I believe we can lay partial claim to Yuja Wang.

That list looks too short but I cannot think of anyone else at the moment.

One of the more interesting Canadian piano stories is that of 'Piano Six' which originally included six of Canada's foremost pianists dedicated to taking classical music to the smaller centers in Canada and which has now grown into a much larger assemblage called 'Piano Plus'.

Here is the story http://www.pianoplus.ca/en/about/index.cfm

Here's a page of videos of interviews with Canadian pianists. This is pretty cool - http://www.pianoplus.ca/en/videos/index.cfm

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Re: Canadian pianists

Post by Ken » Mon Oct 12, 2009 12:44 am

Well, to compare myself with Henry, here's who I've seen from the list (all at the piano, including the 'conductors'):

Mario Bernardi
Marc-André Hamelin
Angela Hewitt
Anton Kuerti
Louis Lortie
Yannick Nézét-Séguin
Jamie Parker
Jon Kimura Parker
Du sollst schlechte Compositionen weder spielen, noch, wenn du nicht dazu gezwungen bist, sie anhören.

slofstra
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Re: Canadian pianists

Post by slofstra » Mon Oct 12, 2009 9:49 am

Ken wrote:Well, to compare myself with Henry, here's who I've seen from the list (all at the piano, including the 'conductors'):

Mario Bernardi
Marc-André Hamelin
Angela Hewitt
Anton Kuerti
Louis Lortie
Yannick Nézét-Séguin
Jamie Parker
Jon Kimura Parker
I've seen Yannick Nézét-Séguin conduct a couple of times but have not seen him play the piano. Formidable?

Ken
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Re: Canadian pianists

Post by Ken » Mon Oct 12, 2009 10:05 am

^ I saw him accompany a Tenor for Schubert's Winterreise. I couldn't really detect any virtuosity, but that wasn't exactly a showcase piece.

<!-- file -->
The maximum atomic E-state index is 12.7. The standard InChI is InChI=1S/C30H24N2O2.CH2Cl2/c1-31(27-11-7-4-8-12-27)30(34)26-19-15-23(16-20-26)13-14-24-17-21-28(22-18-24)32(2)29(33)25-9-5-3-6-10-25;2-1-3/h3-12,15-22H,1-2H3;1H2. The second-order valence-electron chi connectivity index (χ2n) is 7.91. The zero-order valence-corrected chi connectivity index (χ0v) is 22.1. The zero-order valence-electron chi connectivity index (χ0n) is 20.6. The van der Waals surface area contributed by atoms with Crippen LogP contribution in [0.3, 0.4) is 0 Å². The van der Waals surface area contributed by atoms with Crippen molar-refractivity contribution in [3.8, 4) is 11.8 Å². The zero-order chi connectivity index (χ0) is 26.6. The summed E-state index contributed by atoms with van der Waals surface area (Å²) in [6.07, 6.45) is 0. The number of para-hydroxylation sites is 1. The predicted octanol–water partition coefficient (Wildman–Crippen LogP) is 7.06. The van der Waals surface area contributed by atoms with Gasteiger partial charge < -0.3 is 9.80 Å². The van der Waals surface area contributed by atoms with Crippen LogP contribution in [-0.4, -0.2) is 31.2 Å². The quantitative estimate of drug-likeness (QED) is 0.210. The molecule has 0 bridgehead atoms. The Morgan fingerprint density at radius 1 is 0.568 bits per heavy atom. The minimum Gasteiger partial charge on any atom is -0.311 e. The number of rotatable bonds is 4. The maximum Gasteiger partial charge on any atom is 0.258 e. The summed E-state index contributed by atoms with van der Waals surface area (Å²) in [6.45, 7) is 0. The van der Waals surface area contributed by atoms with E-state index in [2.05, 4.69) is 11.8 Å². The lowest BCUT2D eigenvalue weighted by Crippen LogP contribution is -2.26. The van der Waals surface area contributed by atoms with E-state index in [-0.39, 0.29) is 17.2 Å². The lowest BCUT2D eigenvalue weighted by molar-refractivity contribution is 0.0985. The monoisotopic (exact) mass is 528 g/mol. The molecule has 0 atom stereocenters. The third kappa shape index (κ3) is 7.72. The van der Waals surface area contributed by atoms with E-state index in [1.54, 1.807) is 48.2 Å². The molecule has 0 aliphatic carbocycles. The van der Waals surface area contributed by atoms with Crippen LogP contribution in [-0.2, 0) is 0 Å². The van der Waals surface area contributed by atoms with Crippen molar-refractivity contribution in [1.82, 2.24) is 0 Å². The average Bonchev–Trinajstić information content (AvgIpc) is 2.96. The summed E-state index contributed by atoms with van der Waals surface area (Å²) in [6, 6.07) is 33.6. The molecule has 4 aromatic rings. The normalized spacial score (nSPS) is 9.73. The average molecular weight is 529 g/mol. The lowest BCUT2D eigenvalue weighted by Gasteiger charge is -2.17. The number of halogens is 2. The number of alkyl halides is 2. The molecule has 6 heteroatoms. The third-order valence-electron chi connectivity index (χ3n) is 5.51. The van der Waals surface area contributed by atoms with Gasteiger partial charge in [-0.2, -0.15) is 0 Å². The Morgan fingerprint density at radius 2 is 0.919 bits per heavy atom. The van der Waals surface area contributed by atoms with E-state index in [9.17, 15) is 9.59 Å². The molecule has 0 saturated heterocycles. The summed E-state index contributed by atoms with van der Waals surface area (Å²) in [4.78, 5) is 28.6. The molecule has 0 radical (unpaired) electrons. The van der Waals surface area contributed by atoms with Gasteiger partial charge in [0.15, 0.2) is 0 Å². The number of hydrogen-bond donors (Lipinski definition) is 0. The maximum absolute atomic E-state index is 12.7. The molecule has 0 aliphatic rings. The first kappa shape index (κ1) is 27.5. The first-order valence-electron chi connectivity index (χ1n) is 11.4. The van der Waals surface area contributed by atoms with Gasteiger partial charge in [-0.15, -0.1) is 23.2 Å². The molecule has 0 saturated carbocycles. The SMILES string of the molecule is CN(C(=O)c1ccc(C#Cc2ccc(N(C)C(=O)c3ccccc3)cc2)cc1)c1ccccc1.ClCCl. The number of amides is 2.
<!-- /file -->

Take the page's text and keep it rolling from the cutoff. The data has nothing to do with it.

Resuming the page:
Du sollst schlechte Compositionen weder spielen, noch, wenn du nicht dazu gezwungen bist, sie anhören.

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Re: Canadian pianists

Post by Lance » Tue Oct 13, 2009 12:11 am

I've got Yannick Nézét-Séguin on an ATMA CD [22289] accompanying a trombonist in some unique repertoire. The trombonist is Alain Trudel. I'd say, a pretty impressive pianist just from hearing this CD.
slofstra wrote:
Ken wrote:Well, to compare myself with Henry, here's who I've seen from the list (all at the piano, including the 'conductors'):

Mario Bernardi
Marc-André Hamelin
Angela Hewitt
Anton Kuerti
Louis Lortie
Yannick Nézét-Séguin
Jamie Parker
Jon Kimura Parker
I've seen Yannick Nézét-Séguin conduct a couple of times but have not seen him play the piano. Formidable?
Lance G. Hill
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When she started to play, Mr. Steinway came down and personally
rubbed his name off the piano. [Speaking about pianist &*$#@+#]

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Lance
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Re: Canadian pianists

Post by Lance » Thu Oct 15, 2009 12:51 am

Did we run out of Canadian pianists?
Lance G. Hill
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When she started to play, Mr. Steinway came down and personally
rubbed his name off the piano. [Speaking about pianist &*$#@+#]

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Re: Canadian pianists

Post by Lance » Sun Sep 10, 2017 11:36 pm

Has anything changed with regard to my original post TWELVE years ago?
Lance G. Hill
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When she started to play, Mr. Steinway came down and personally
rubbed his name off the piano. [Speaking about pianist &*$#@+#]